Home maintenance and home improvement may sound like the same thing, but when it comes to tax write-offs, there are major differences. Understanding the differences and defining what each one means can prevent confusion, help you plan and budget and save time when you prepare your taxes for filing. HomeManager can help you track and organize your home projects making it easy to account for any that, in addition to keeping up your home’s value, might save you money at tax time. Here’s how home maintenance and home improvement differ and how to determine what you can and can’t deduct from your tax payments:
Repairs, fixes and upkeep all fall into the same category, home maintenance. Maintenance, whether one-time or routine, prevents damage to your home from regular wear and tear. It is taking action to keep up your own property for your own use.
Home maintenance may be defined as a project or task that keeps your home in good condition and maintains its value.
Neglecting maintenance decreases the value of your home over time and causes homeowners to shell out major money for major repairs and replacements.
Here are some examples of maintenance:
- Repairing a glass pane saves you having to replace a whole window.
- Repairing a crack, tear or hole in an item saves you from replacing a bigger area or the whole thing.
- Replacing a filter and cleaning, like for your furnace or your gutters and chimney, keep things running smoothly and properly.
Maintenance is not tax deductible… unless you can verify one of a few special circumstances apply:
- You have a rental property, or you convert your home to a rental property.
- Portions of your home as a home office or you rent out a portion of your home.
- You incorporate some maintenance projects into a bigger home improvement project that increases the value of your home, so that when you sell it, you may be able to deduct the whole project from your capital gains.
What kind of maintenance needs to be done on your home? Check out this article!
Any addition that adds square feet or increases value falls into the home improvement category.
Home improvement may be defined as a project that makes the home and property increase in value.
Increasing the value of your home with home improvement is good. However, It can result in increased taxes when you sell your home.
Ready to make a major improvement? It may be a good idea to ask your real estate professional for an opinion. Some improvements create value greater than their cost, and others have limited recapture value when you go to sale.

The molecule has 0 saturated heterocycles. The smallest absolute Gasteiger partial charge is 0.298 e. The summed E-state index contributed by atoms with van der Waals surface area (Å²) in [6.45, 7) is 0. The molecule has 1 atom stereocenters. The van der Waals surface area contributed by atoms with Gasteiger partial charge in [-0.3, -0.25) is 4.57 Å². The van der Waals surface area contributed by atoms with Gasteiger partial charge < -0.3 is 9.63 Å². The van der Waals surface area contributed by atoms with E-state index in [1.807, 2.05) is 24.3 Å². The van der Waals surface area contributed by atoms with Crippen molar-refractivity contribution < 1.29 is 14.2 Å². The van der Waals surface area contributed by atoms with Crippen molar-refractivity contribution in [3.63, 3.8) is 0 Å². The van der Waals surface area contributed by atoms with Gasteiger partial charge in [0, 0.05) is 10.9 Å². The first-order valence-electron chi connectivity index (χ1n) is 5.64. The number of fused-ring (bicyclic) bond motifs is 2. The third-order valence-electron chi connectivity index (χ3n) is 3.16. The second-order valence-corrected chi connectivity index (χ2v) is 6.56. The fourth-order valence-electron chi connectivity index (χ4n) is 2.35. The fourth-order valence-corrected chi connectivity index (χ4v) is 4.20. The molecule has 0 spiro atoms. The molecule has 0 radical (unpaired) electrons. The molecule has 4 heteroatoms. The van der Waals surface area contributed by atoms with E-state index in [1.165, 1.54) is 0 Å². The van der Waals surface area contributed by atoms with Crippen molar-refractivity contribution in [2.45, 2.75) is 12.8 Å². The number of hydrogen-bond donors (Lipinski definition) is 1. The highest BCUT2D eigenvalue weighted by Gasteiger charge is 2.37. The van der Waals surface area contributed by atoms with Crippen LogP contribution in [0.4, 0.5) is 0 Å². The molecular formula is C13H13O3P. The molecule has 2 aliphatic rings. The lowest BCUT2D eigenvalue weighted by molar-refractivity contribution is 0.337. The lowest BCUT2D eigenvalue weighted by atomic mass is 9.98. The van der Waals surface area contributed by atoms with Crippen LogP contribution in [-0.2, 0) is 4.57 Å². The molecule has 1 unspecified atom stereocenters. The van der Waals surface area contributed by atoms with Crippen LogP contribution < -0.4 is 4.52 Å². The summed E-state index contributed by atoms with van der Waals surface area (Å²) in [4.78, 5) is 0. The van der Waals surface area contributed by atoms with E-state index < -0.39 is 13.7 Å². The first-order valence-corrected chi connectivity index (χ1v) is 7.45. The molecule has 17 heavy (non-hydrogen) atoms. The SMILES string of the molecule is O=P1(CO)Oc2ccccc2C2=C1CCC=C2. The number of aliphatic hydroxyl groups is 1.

A point about APPRECIATION—two types to think about when it comes to home improvement:
- One is appreciation of value which means your improvement will make your home worth more to assessors, realtors and buyers.
- The other is appreciation you have for your home and your enjoyment of the improvement. You and your family may greatly appreciate a climbing wall for the kids, a pool or tennis court, but this type of improvement may not pay for itself by increasing your home’s eventual sale price as much as the cost of the project.
When you have both types of appreciation, you have made a solid investment in your home.
Just remember even though you can write off home improvement you cannot write it off when you do the improvement. You need to keep track of it, and when the time comes to sell your home you will be able to write off improvements by deducting their costs from your home’s proceeds to reduce the capital gains you have to pay.
Wrapping Up-Maintenance vs. Improvement Tax Deductions
When determining the difference in home maintenance and home improvement here is an easy way to think about it: maintenance keeps your home’s value up (to the current adjustment for its original value) rather than letting its value decline, and home improvement can increase your home’s value (beyond the current adjustment for its original value).
Other tax write-offs for home improvement may be available each year whether you sell your home or not. Many of these deductions are for energy efficiency improvements. Check with your accountant or tax expert for how you can take advantage of deductions from home maintenance and home im The rules change on this year to year.
HomeManager can help you track your expenses, materials and dates. Whether you are selling your home or deducting the cost of a project to offset your gains on the sale or claiming an expense made in a particular year to get a credit toward your annual return, HomeManager makes it easy to ensure you can verify your projects and expenses.